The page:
This piece has been authored by Darren Wilson, Partner at Fordham and Scott Douglas, Senior Manager at Fordham.
On 9 May 2023, the Federal Treasurer of Australia, Hon Dr Jim Chalmers, handed down a budget for the 2023-24 year that aims to address the persistent inflation and cost of living pressures felt throughout the economy.
Australia’s economic growth is expected to slow from 3¼ % in 2022–23 to 1½ % the year after, before recovering to 2¼ % in the 2024-25 year. Unemployment is expected to remain low by historical standards at 4¼ % in 2023–24 and 4½ the year after.
The Government has forecast inflation to fall from 6 % this year to 3¼ % next year while wages are forecast to grow by 4 % in the 2023-24 year.
While this budget has targeted cost of living assistance, there were few significant announcements relating to private business that have not been previously made.
Contained below is an analysis of the Federal Budget. It’s important to note that this analysis covers Federal Budget proposals that have not yet been legislated, and the communication should be viewed within that context. For greater clarity or if you have any questions relating to your individual situation, please speak to your Fordham representative.
$20,000 Instant asset write-off
From 1 July 2023 the instant asset write-off threshold will return to the pre-COVID level of $20,000 for business with an aggregated turnover of less than $10 million.
Cash flow improvement
An amendment for the 2023-24 income year will see a reduction in the PAYG and GST instalment rates to assist business with their cash flow.
The Budget papers suggest that some small businesses may be entitled to energy price relief. Further detail needs to be provided to understand this measure fully.
Small Business Energy Incentive
From 1 July 2023 small and medium business will have access to an additional 20% tax deduction for depreciating assets that support electrification and more efficient use of energy. This deduction is available until 30 June 2024 and will include upgrades to existing assets. Bonus deductions are limited to $20,000.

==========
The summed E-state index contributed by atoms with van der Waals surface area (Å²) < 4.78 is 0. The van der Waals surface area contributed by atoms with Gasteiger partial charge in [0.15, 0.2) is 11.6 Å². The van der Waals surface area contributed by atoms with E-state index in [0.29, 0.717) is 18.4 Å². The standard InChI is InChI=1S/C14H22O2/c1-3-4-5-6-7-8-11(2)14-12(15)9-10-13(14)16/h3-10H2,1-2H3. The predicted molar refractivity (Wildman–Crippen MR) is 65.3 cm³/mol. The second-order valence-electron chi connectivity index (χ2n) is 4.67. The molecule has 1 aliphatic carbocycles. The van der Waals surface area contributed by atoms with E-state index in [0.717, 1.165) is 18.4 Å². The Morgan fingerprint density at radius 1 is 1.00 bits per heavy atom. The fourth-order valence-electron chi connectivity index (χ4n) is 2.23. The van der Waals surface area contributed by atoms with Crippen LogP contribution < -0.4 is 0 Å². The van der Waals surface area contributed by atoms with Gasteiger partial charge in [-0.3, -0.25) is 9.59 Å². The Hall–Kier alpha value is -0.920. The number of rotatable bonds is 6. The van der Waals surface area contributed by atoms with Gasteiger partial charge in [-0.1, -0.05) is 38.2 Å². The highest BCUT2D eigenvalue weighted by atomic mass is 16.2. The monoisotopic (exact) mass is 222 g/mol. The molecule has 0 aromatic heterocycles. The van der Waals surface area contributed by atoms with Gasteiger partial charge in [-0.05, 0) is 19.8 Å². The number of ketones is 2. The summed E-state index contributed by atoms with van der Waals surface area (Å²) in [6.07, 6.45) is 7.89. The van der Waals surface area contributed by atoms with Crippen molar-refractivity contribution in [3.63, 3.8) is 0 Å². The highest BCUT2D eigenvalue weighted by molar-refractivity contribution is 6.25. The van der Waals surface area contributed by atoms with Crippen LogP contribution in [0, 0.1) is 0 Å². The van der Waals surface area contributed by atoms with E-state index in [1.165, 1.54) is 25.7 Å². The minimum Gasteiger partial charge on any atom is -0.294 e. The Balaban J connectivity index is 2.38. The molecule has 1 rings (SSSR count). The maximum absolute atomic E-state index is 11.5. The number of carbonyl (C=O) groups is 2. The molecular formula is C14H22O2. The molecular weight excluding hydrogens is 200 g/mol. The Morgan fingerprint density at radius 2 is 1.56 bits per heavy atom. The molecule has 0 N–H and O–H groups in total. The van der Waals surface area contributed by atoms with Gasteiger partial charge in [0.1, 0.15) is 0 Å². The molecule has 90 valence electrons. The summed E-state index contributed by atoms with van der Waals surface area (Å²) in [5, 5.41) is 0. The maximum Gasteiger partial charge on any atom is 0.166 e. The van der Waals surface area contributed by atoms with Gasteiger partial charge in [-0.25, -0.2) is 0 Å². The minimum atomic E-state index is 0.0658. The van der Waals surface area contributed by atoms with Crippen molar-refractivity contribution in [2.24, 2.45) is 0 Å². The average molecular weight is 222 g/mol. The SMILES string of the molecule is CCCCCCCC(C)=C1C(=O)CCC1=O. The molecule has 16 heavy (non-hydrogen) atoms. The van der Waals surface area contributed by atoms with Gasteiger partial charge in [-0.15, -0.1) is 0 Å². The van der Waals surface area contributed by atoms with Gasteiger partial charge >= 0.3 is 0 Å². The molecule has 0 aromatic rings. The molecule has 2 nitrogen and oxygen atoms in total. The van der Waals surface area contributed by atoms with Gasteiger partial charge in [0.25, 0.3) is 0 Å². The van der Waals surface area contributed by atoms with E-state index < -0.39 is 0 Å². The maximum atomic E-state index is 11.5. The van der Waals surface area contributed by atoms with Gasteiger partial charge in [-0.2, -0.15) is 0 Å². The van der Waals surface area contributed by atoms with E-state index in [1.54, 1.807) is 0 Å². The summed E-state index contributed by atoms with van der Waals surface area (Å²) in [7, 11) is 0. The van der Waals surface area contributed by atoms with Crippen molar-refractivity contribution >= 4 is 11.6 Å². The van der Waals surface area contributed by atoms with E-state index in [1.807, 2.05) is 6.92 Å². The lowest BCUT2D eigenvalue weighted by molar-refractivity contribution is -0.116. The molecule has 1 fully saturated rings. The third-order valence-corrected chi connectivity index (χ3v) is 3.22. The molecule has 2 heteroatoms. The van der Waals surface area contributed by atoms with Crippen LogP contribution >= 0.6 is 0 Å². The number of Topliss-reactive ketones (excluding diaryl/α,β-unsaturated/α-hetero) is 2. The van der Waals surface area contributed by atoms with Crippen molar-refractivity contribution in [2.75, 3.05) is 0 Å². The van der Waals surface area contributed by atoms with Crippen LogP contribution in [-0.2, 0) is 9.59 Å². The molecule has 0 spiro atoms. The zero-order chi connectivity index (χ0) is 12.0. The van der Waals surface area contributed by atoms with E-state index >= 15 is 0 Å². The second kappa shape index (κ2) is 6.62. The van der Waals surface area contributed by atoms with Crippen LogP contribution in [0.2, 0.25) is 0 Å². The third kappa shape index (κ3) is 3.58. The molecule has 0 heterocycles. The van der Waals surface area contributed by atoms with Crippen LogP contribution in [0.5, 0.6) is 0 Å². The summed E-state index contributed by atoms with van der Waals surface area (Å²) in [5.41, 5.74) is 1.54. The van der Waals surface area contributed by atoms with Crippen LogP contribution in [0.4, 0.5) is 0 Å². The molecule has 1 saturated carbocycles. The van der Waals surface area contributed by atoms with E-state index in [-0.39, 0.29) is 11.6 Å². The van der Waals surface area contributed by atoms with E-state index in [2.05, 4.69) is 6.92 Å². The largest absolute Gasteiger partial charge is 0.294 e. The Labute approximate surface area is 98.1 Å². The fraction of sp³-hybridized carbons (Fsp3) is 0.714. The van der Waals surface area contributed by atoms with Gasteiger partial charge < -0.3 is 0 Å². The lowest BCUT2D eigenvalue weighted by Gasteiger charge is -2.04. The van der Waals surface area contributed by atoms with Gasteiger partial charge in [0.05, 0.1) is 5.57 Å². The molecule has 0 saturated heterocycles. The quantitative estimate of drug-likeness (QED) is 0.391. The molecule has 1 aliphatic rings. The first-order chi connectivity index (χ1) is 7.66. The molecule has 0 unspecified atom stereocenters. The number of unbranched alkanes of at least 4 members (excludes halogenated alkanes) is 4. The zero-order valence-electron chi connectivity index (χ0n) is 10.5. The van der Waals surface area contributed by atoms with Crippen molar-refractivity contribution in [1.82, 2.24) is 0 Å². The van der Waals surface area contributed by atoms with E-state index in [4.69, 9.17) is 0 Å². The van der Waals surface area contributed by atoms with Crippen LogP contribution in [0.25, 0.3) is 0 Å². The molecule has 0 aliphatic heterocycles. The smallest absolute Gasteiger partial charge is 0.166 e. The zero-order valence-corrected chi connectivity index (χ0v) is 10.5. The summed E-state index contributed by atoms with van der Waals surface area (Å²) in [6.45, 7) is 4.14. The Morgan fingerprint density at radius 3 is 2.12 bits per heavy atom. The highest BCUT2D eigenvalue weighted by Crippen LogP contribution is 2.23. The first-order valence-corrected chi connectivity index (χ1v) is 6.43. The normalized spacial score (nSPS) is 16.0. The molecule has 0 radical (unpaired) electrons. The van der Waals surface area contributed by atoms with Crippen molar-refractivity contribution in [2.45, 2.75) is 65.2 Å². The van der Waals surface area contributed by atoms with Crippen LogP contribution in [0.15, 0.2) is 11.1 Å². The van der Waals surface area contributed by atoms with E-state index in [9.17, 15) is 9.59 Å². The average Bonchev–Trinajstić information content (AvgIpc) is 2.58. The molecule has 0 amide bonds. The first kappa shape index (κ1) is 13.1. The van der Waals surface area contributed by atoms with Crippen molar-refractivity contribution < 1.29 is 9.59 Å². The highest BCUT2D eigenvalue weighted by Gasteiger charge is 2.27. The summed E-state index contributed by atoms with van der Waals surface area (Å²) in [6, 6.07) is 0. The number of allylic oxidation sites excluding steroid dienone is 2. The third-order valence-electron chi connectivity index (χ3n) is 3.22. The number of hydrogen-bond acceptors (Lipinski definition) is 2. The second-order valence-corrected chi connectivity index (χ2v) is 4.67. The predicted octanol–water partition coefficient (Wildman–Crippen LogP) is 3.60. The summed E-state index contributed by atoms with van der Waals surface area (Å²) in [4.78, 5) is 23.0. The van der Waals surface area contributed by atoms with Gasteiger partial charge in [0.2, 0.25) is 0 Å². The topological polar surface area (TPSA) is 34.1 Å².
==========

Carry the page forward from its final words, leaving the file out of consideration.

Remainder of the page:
Better targeted superannuation concessions
As foreshadowed for several weeks now, the headline tax rate for individuals with superannuation balances over $3 million will increase to 30% for earnings attributable to assets above this threshold. This will create a two or three-tiered tax rate within superannuation funds. This measure will commence from 1 July 2025.
Timing of Superannuation Guarantee Payments
From 1 July 2026, employers will be required to pay their employees’ Superannuation Guarantee on the same day as they pay salary and wages. This will impact business cashflow.
Non-arm's Length Income
An amendment to superannuation anti-avoidance provisions is proposed.
ATO engagement and lodgement penalty amnesty
The ATO is being provided with further funding to address the growth of tax and superannuation debts.
In addition, a lodgement penalty amnesty program will be enacted for small businesses with aggregated turnover less than $10 million.
The definition of the general anti-avoidance rules is being expanded to include specific cross-border structures and transactions.
Personal Income Taxation Compliance Program
The Government will provide $89.6 million to the ATO and $1.2 million to Treasury to extend the Personal Income Taxation Compliance Program for 2 years from 1 July 2025 and expand its scope from 1 July 2023. This is estimated to return $384.1 million to revenue over the next 5 years.
Of note, this initiative is focussing on deductions relating to short-term rental properties to ensure they are genuinely available to rent.
GST Compliance Program
The ATO will be provided with further funding to ensure businesses are meeting their GST obligations.
Multi-Nationals and Significant Global Entities (SGEs)
The Government is looking to implement Pillar Two of the OECD/G-20 Two-Pillar Solution to multinational tax avoidance. This measure seeks to implement a global and domestic minimum 15% tax rate.
Notably absent from the Federal Budget announcements were:
- Proposed significant changes to Division 7A
- Trust income re-write
- Proposed review and changes to CGT rollover provisions
- Proposed re-write of the individual tax residency rules
In summary, for private business owners, the Federal Budget contained minimal new initiatives that were not previously announced.
Should you require further details on the May 2023 Federal Budget announcements, please contact your Fordham representative.